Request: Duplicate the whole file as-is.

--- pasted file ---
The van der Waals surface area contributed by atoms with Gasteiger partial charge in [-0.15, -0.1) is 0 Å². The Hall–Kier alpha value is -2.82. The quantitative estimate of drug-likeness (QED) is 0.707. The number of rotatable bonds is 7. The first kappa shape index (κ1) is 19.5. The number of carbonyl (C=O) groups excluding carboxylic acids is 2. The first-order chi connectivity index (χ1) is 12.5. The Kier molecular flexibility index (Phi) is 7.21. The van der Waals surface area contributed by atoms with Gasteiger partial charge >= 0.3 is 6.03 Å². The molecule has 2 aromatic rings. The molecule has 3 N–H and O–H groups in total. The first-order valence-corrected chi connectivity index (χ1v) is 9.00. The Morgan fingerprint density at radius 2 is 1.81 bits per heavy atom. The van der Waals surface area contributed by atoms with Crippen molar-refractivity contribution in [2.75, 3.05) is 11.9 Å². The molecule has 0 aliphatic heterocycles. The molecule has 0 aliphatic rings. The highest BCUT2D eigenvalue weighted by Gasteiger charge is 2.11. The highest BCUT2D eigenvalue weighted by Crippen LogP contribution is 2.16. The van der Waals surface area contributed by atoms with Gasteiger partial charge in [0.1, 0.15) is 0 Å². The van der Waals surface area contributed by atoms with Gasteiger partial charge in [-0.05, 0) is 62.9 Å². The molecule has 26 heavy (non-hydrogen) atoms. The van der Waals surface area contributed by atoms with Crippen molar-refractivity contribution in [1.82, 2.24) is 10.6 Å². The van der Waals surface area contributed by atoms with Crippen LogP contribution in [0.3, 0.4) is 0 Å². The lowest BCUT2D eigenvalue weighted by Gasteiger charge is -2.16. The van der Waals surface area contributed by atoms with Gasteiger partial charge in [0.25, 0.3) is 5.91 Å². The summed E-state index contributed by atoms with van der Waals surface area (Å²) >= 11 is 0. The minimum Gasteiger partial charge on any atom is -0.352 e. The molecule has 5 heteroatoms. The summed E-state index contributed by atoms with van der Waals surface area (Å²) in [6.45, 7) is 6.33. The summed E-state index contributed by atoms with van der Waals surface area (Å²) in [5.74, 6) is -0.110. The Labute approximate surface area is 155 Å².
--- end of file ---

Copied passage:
The van der Waals surface area contributed by atoms with Gasteiger partial charge in [-0.15, -0.1) is 0 Å². The Hall–Kier alpha value is -2.82. The quantitative estimate of drug-likeness (QED) is 0.707. The number of rotatable bonds is 7. The first kappa shape index (κ1) is 19.5. The number of carbonyl (C=O) groups excluding carboxylic acids is 2. The first-order chi connectivity index (χ1) is 12.5. The Kier molecular flexibility index (Phi) is 7.21. The van der Waals surface area contributed by atoms with Gasteiger partial charge >= 0.3 is 6.03 Å². The molecule has 2 aromatic rings. The molecule has 3 N–H and O–H groups in total. The first-order valence-corrected chi connectivity index (χ1v) is 9.00. The Morgan fingerprint density at radius 2 is 1.81 bits per heavy atom. The van der Waals surface area contributed by atoms with Crippen molar-refractivity contribution in [2.75, 3.05) is 11.9 Å². The molecule has 0 aliphatic heterocycles. The molecule has 0 aliphatic rings. The highest BCUT2D eigenvalue weighted by Gasteiger charge is 2.11. The highest BCUT2D eigenvalue weighted by Crippen LogP contribution is 2.16. The van der Waals surface area contributed by atoms with Gasteiger partial charge in [0.1, 0.15) is 0 Å². The van der Waals surface area contributed by atoms with Gasteiger partial charge in [-0.05, 0) is 62.9 Å². The molecule has 26 heavy (non-hydrogen) atoms. The van der Waals surface area contributed by atoms with Crippen molar-refractivity contribution in [1.82, 2.24) is 10.6 Å². The van der Waals surface area contributed by atoms with Crippen LogP contribution in [0.3, 0.4) is 0 Å². The lowest BCUT2D eigenvalue weighted by Gasteiger charge is -2.16. The van der Waals surface area contributed by atoms with Gasteiger partial charge in [0.25, 0.3) is 5.91 Å². The summed E-state index contributed by atoms with van der Waals surface area (Å²) >= 11 is 0. The minimum Gasteiger partial charge on any atom is -0.352 e. The molecule has 5 heteroatoms. The summed E-state index contributed by atoms with van der Waals surface area (Å²) in [6.45, 7) is 6.33. The summed E-state index contributed by atoms with van der Waals surface area (Å²) in [5.74, 6) is -0.110. The Labute approximate surface area is 155 Å².